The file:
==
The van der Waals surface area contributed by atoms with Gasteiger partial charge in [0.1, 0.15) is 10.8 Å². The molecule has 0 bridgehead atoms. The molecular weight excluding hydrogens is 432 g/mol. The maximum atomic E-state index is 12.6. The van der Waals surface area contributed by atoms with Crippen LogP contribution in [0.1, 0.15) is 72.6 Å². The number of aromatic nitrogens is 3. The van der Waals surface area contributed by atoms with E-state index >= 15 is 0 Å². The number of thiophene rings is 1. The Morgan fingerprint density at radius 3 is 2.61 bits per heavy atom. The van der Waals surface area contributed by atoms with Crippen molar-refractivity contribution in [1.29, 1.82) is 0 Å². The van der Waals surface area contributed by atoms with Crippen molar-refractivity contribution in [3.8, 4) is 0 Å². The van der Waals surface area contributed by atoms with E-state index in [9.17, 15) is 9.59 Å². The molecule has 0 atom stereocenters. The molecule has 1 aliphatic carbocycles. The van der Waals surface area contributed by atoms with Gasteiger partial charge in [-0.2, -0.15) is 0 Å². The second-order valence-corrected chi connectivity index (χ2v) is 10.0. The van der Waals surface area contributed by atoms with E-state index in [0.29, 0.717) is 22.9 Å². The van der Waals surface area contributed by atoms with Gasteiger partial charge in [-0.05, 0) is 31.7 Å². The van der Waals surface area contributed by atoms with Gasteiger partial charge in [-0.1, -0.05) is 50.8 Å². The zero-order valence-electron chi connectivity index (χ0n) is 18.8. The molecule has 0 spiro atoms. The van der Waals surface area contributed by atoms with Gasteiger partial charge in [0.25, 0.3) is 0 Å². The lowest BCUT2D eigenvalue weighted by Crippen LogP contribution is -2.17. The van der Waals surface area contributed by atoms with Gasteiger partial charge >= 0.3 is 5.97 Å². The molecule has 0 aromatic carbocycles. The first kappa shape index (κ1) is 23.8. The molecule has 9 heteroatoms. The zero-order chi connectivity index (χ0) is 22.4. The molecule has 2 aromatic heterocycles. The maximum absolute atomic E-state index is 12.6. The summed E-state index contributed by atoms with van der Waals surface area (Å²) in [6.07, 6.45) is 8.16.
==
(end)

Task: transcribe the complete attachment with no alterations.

The van der Waals surface area contributed by atoms with Gasteiger partial charge in [0.1, 0.15) is 10.8 Å². The molecule has 0 bridgehead atoms. The molecular weight excluding hydrogens is 432 g/mol. The maximum atomic E-state index is 12.6. The van der Waals surface area contributed by atoms with Crippen LogP contribution in [0.1, 0.15) is 72.6 Å². The number of aromatic nitrogens is 3. The van der Waals surface area contributed by atoms with E-state index >= 15 is 0 Å². The number of thiophene rings is 1. The Morgan fingerprint density at radius 3 is 2.61 bits per heavy atom. The van der Waals surface area contributed by atoms with Crippen molar-refractivity contribution in [1.29, 1.82) is 0 Å². The van der Waals surface area contributed by atoms with Crippen molar-refractivity contribution in [3.8, 4) is 0 Å². The van der Waals surface area contributed by atoms with E-state index in [9.17, 15) is 9.59 Å². The molecule has 0 atom stereocenters. The molecule has 1 aliphatic carbocycles. The van der Waals surface area contributed by atoms with Gasteiger partial charge in [-0.2, -0.15) is 0 Å². The second-order valence-corrected chi connectivity index (χ2v) is 10.0. The van der Waals surface area contributed by atoms with E-state index in [0.29, 0.717) is 22.9 Å². The van der Waals surface area contributed by atoms with Gasteiger partial charge in [-0.05, 0) is 31.7 Å². The van der Waals surface area contributed by atoms with Gasteiger partial charge in [-0.1, -0.05) is 50.8 Å². The zero-order valence-electron chi connectivity index (χ0n) is 18.8. The molecule has 0 spiro atoms. The van der Waals surface area contributed by atoms with Gasteiger partial charge in [0.25, 0.3) is 0 Å². The lowest BCUT2D eigenvalue weighted by Crippen LogP contribution is -2.17. The van der Waals surface area contributed by atoms with Gasteiger partial charge >= 0.3 is 5.97 Å². The molecule has 0 aromatic carbocycles. The first kappa shape index (κ1) is 23.8. The molecule has 9 heteroatoms. The zero-order chi connectivity index (χ0) is 22.4. The molecule has 2 aromatic heterocycles. The maximum absolute atomic E-state index is 12.6. The summed E-state index contributed by atoms with van der Waals surface area (Å²) in [6.07, 6.45) is 8.16.